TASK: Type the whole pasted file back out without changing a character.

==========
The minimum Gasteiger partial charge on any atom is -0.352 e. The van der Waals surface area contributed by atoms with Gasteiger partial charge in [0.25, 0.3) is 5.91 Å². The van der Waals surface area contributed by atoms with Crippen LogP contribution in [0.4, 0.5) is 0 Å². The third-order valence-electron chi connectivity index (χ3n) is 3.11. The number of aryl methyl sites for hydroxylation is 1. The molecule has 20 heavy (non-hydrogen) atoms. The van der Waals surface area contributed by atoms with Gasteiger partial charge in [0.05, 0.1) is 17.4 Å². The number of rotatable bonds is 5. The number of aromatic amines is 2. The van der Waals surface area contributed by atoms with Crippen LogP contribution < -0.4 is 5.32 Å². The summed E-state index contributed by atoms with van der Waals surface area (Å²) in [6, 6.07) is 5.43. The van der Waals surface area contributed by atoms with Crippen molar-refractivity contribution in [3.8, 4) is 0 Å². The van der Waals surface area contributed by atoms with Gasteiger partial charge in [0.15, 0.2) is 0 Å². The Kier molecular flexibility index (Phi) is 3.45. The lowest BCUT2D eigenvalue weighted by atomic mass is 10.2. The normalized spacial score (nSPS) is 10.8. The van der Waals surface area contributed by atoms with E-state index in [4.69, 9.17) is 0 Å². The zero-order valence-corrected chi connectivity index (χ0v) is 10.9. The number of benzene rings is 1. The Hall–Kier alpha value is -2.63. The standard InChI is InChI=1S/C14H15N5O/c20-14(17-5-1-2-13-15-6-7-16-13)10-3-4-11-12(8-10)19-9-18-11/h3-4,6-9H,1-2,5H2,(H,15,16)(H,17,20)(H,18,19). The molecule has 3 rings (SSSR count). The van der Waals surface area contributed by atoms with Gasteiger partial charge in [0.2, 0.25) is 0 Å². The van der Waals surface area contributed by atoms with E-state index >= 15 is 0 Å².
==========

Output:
The minimum Gasteiger partial charge on any atom is -0.352 e. The van der Waals surface area contributed by atoms with Gasteiger partial charge in [0.25, 0.3) is 5.91 Å². The van der Waals surface area contributed by atoms with Crippen LogP contribution in [0.4, 0.5) is 0 Å². The third-order valence-electron chi connectivity index (χ3n) is 3.11. The number of aryl methyl sites for hydroxylation is 1. The molecule has 20 heavy (non-hydrogen) atoms. The van der Waals surface area contributed by atoms with Gasteiger partial charge in [0.05, 0.1) is 17.4 Å². The number of rotatable bonds is 5. The number of aromatic amines is 2. The van der Waals surface area contributed by atoms with Crippen LogP contribution < -0.4 is 5.32 Å². The summed E-state index contributed by atoms with van der Waals surface area (Å²) in [6, 6.07) is 5.43. The van der Waals surface area contributed by atoms with Crippen molar-refractivity contribution in [3.8, 4) is 0 Å². The van der Waals surface area contributed by atoms with Gasteiger partial charge in [0.15, 0.2) is 0 Å². The Kier molecular flexibility index (Phi) is 3.45. The lowest BCUT2D eigenvalue weighted by atomic mass is 10.2. The normalized spacial score (nSPS) is 10.8. The van der Waals surface area contributed by atoms with E-state index in [4.69, 9.17) is 0 Å². The zero-order valence-corrected chi connectivity index (χ0v) is 10.9. The number of benzene rings is 1. The Hall–Kier alpha value is -2.63. The standard InChI is InChI=1S/C14H15N5O/c20-14(17-5-1-2-13-15-6-7-16-13)10-3-4-11-12(8-10)19-9-18-11/h3-4,6-9H,1-2,5H2,(H,15,16)(H,17,20)(H,18,19). The molecule has 3 rings (SSSR count). The van der Waals surface area contributed by atoms with Gasteiger partial charge in [0.2, 0.25) is 0 Å². The van der Waals surface area contributed by atoms with E-state index >= 15 is 0 Å².